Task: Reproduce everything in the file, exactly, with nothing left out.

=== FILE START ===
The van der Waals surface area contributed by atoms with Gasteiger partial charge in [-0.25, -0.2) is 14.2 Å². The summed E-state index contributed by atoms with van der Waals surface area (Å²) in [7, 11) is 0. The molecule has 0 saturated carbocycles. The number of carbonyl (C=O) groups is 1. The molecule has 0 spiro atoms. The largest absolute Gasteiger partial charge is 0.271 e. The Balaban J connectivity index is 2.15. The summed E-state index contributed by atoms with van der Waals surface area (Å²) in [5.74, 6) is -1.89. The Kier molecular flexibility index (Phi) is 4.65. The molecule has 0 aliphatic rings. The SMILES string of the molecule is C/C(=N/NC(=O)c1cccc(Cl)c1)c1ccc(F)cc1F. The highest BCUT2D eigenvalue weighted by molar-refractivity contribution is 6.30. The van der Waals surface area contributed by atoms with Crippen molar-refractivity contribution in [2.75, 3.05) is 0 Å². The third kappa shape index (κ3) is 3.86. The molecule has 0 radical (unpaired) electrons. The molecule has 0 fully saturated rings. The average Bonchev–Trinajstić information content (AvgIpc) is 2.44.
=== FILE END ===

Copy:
The van der Waals surface area contributed by atoms with Gasteiger partial charge in [-0.25, -0.2) is 14.2 Å². The summed E-state index contributed by atoms with van der Waals surface area (Å²) in [7, 11) is 0. The molecule has 0 saturated carbocycles. The number of carbonyl (C=O) groups is 1. The molecule has 0 spiro atoms. The largest absolute Gasteiger partial charge is 0.271 e. The Balaban J connectivity index is 2.15. The summed E-state index contributed by atoms with van der Waals surface area (Å²) in [5.74, 6) is -1.89. The Kier molecular flexibility index (Phi) is 4.65. The molecule has 0 aliphatic rings. The SMILES string of the molecule is C/C(=N/NC(=O)c1cccc(Cl)c1)c1ccc(F)cc1F. The highest BCUT2D eigenvalue weighted by molar-refractivity contribution is 6.30. The van der Waals surface area contributed by atoms with Crippen molar-refractivity contribution in [2.75, 3.05) is 0 Å². The third kappa shape index (κ3) is 3.86. The molecule has 0 radical (unpaired) electrons. The molecule has 0 fully saturated rings. The average Bonchev–Trinajstić information content (AvgIpc) is 2.44.